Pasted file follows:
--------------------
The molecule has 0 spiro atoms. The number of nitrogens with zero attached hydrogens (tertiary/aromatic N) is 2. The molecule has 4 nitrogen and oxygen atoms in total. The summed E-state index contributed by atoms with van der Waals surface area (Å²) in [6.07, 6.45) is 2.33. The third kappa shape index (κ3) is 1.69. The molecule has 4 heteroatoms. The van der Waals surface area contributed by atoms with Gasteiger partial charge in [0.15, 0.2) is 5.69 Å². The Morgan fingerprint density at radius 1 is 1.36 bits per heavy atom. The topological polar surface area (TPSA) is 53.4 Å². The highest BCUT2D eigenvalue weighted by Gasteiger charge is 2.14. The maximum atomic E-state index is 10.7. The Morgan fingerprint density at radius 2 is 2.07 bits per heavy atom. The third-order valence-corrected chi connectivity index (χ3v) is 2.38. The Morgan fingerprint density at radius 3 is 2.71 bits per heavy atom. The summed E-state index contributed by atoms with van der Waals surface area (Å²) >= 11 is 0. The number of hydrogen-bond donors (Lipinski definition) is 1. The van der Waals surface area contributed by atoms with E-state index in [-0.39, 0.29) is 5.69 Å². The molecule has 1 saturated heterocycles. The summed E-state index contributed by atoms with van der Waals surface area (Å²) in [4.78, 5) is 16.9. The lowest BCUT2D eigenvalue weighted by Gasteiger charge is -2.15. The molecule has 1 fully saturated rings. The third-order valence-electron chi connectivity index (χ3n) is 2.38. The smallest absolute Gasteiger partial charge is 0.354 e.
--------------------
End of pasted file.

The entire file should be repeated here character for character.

The molecule has 0 spiro atoms. The number of nitrogens with zero attached hydrogens (tertiary/aromatic N) is 2. The molecule has 4 nitrogen and oxygen atoms in total. The summed E-state index contributed by atoms with van der Waals surface area (Å²) in [6.07, 6.45) is 2.33. The third kappa shape index (κ3) is 1.69. The molecule has 4 heteroatoms. The van der Waals surface area contributed by atoms with Gasteiger partial charge in [0.15, 0.2) is 5.69 Å². The Morgan fingerprint density at radius 1 is 1.36 bits per heavy atom. The topological polar surface area (TPSA) is 53.4 Å². The highest BCUT2D eigenvalue weighted by Gasteiger charge is 2.14. The maximum atomic E-state index is 10.7. The Morgan fingerprint density at radius 2 is 2.07 bits per heavy atom. The third-order valence-corrected chi connectivity index (χ3v) is 2.38. The Morgan fingerprint density at radius 3 is 2.71 bits per heavy atom. The summed E-state index contributed by atoms with van der Waals surface area (Å²) >= 11 is 0. The number of hydrogen-bond donors (Lipinski definition) is 1. The van der Waals surface area contributed by atoms with E-state index in [-0.39, 0.29) is 5.69 Å². The molecule has 1 saturated heterocycles. The summed E-state index contributed by atoms with van der Waals surface area (Å²) in [4.78, 5) is 16.9. The lowest BCUT2D eigenvalue weighted by Gasteiger charge is -2.15. The molecule has 1 fully saturated rings. The third-order valence-electron chi connectivity index (χ3n) is 2.38. The smallest absolute Gasteiger partial charge is 0.354 e.